Lydia Barrington Darragh (1728-1789) The Quakeress Spy
Lydia Barrington Darragh, and her family were Quakers, whose faith was committed to unwavering pacifism. However, a strange set of circumstances caused her to spy for General Washington. Lydia’s timely information to Washington regarding a massive British attack on the American forces prevented a catastrophic British victory. There are no surviving contemporary images or descriptions of Lydia Barrington Darragh. Our drawing allowed us to visualized they way we envisioned her as we wrote the story of her clandestine adventures.
Ann Bates (1748-?) The Most Effective Spy
Ann Bates of Philadelphia was described as attractive, charming, and very intelligent, and she was perhaps the most intrepid, and successful spy during the Revolutionary War, if not of all time. Unfortunately for the Americans, Ann spied for the British. She was a schoolteacher, kept bees, and ran a small store. Even though she married a British artillery soldier during the British occupation of Philadelphia, Ann was so pleasantly congenial that she was exceedingly popular with both the Philadelphia Patriot and Loyalist communities. After the British evacuated Philadelphia for New York City, Ann took the merchandise from her store and traveled to the far-flung American army camps as an itinerant peddler. In that way, she was able to gather valuable intelligence regarding Washington’s army for the British high command in New York. Her adventures are almost beyond belief, and she was so brazenly skillful that she penetrated George Washington’s very headquarters. In addition, she sweet-talked two American generals out of safe conduct passes to visit American camps., On at least one occasion, she traveled in the company of General Charles Scott, Washington’s chief of intelligence, often dining with him in his headquarters tent. Many spies were undone by the notes and other information they secreted upon their person, but Ann’s eidetic memory gave her the ability to store and accurately recall prodigious amounts of data in her mind. This was often confirmed when compared to information furnished by other British spies. Ann can rightfully considered to be a Revolutionary War era “James Bond.” There are no extant likenesses of Ann Bates, and our sketch is pure conjecture.
Hercules Mulligan (1740-1825) The Affable Spy
The Irishman Hercules Mulligan was a natural-born raconteur who had the melodic lilting brogue of an Irish bard. In addition, his congeniality, out-going personality, quick wit, and natural gift of gab endeared him to Manhattan’s citizenry regardless of their political persuasion. Mulligan’s personality traits served him well as the most fashionable tailor and clothier in all of the English colonies. His shop at 23 Queen Street on Manhattan under the sign of the Golden Thimble and Shears that advertised “H. Mulligan, Clothier was visited by the highest levels of New York society and high-ranking British officers. Mulligan kept a plentiful supply of spirits on hand as well as tasty treats for his clientele, and often his visitors stopped by merely to chat with Mulligan while he generously refilled their glasses with the finest wines. He was indeed a very successful New York businessman, but he was also an American spy. Interestingly, Mulligan was everything a spy should not be. He had a flamboyant name to go with his flamboyant personality, and he was not at all coy about his preference for the American patriotic faction. Even though most of the top echelons of the Loyalist citizenry were aware of his patriot sympathies, they still continued to do business with Mulligan or just as often, stopped by for a drink and a chat. With the aid of his servant Cato, Mulligan smuggled military intelligence out of the city to Washington’s headquarters. Once again, there are no surviving images of Hercules Mulligan that were made during his lifetime.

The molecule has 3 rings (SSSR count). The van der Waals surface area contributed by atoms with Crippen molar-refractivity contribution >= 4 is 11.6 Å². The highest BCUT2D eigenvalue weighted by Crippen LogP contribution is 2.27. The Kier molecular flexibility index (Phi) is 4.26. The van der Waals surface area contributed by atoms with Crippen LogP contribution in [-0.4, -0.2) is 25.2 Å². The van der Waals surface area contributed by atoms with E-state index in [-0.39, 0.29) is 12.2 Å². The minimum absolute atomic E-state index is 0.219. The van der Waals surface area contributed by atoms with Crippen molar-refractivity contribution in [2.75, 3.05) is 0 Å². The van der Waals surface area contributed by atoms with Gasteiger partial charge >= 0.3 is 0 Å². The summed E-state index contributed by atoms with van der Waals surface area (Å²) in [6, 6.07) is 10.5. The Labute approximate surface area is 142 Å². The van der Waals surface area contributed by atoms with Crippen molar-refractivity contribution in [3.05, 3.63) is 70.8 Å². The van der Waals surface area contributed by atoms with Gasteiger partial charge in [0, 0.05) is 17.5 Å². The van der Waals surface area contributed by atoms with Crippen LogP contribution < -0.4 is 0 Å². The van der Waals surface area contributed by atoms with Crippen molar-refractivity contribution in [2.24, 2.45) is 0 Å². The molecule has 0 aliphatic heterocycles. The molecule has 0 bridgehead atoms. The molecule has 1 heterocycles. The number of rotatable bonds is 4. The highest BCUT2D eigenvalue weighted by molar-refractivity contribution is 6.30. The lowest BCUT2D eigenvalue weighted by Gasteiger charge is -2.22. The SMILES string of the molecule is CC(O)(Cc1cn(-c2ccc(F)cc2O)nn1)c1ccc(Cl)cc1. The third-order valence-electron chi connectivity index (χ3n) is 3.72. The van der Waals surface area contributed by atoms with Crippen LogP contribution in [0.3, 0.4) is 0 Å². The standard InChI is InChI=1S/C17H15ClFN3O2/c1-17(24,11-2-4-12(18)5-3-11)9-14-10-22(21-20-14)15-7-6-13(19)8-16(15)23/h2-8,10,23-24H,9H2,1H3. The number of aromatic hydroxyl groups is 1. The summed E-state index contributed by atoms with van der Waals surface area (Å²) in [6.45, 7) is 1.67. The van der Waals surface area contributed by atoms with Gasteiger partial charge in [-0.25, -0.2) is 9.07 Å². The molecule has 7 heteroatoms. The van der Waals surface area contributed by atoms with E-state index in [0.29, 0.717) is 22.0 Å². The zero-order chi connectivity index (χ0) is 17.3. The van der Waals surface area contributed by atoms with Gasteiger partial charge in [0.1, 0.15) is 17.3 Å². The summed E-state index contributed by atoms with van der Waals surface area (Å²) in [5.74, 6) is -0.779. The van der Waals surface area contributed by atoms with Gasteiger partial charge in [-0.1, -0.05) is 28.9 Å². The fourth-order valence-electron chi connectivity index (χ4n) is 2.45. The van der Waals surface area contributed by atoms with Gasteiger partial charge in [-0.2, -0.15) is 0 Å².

James Rivington (1724-1802) The Conflicted Spy
To paraphrase Winston Churchill, James “Jemmy” Rivington, is a riddle, wrapped in a mystery, inside an enigma. He was the most successful publisher in the American colonies whose newspaper circulation was greater than many of the largest European papers. He was so outspokenly pro-British in print and speech that he was universally reviled by American patriots. From being a well-respected newspaper that offered differing options and viewpoints, Rivington’s Royal Gazette became a pure British propaganda rag, filled with pro-British lies and misstatements. At one time, American patriots rode into New York and destroyed Rivington’s presses and carted off the lead type to be molded into musket balls. Rivington fled to England, only to return with new presses, and a commission as the “Printer for the King.” At the same time, Rivington opened and operated a coffeehouse in partnership with Robert Townsend, one of the two leaders of the Patriot spy network, the “Culper Ring.” Their business was frequented by British, Hessian, and Loyalist officers, and proved to be a gold mine for military information that was forwarded to General Washington. Even so, historians are unsure of Rivington’s true allegiance, and it seems that the printer himself was conflicted about which faction to support. Washington, himself saved Rivington from harm and exile after the war, but Rivington refused to divulge his true sympathies, even though it cost him dearly. Our drawing of Rivington is based on a painting by Gilbert Stuart.